What I learned taking an antique upright piano apart to clean and restore the inside…
STEP 1: Remove & clean action
Getting this old Gulbransen cleaned out was chore number one. Turns out that old pianos are terrific repositories of dust, dirt, and the plethora of things that get dropped between keys or inside the top cover. Dust is like course sandpaper to the delicate parts of the piano.
I found this video from David Sprunger at playpianotoday.com that helped me get started. If you want to try this yourself on your piano, I highly recommend watching his 3 videos on how to do it. Worked great for me.
Removing the Action
The action is crafted as a single mechanism that can fairly easily be taken out and put back into the piano. That needed to come out first. Following David’s lead, I removed the music desk and the vertical side trim. Unscrewing 4 brass knobs allowed the action to be carefully lifted up out of the case.
Cleaning Dust from the Action
I set the action out on the back porch and used my shop vac to carefully blow the dust out. I made sure that it was blowing into the grass as there was a pretty good bit that came out. I was surprised at the coating of dust that was on all the felt and wood parts. It looked remarkable clean and, if not quite new, much younger than its 78 years.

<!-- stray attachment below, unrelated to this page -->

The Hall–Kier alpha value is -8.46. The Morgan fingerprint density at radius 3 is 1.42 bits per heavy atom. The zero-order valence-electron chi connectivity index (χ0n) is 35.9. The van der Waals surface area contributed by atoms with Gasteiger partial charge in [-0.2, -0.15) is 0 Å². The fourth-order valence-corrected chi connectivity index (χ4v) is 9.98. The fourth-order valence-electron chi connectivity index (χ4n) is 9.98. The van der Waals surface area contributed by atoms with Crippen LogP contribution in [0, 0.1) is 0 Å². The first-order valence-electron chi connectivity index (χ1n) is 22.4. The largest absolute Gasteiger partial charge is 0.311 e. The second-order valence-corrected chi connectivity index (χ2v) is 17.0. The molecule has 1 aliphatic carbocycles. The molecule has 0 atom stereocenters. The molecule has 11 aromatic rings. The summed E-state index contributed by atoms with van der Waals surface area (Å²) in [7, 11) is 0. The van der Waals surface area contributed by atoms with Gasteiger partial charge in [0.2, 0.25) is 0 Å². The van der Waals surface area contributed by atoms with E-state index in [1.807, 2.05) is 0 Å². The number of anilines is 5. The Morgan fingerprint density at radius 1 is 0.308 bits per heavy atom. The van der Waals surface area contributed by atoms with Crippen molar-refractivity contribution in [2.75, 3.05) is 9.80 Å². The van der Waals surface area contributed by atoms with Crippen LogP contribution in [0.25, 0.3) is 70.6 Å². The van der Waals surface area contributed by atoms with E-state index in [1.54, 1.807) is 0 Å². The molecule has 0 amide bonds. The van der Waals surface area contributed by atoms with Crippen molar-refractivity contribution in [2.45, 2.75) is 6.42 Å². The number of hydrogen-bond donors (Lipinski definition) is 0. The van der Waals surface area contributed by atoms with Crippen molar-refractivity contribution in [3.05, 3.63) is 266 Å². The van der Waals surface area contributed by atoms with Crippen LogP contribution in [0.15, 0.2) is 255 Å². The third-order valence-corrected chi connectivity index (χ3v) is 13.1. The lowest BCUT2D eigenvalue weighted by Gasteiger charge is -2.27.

Now that the action has been pulled out, cleaned, and inspected for needed repairs, the next step is to take out the piano keys for cleaning.
Here’s what I know so far:
- The hammers may need attention, but I’ve got some research to do here.
- I can tell the broken fabric straps on the back are probably not good, but I’m not yet sure what they are called, what they do, or how to fix it. More research needed.
So I’ve got some more reading and investigation to do. But, first, I need to get the keys taken out. According to David Sprunger, the space underneath the keyboard is another treasure trove of dirt and odds and ends.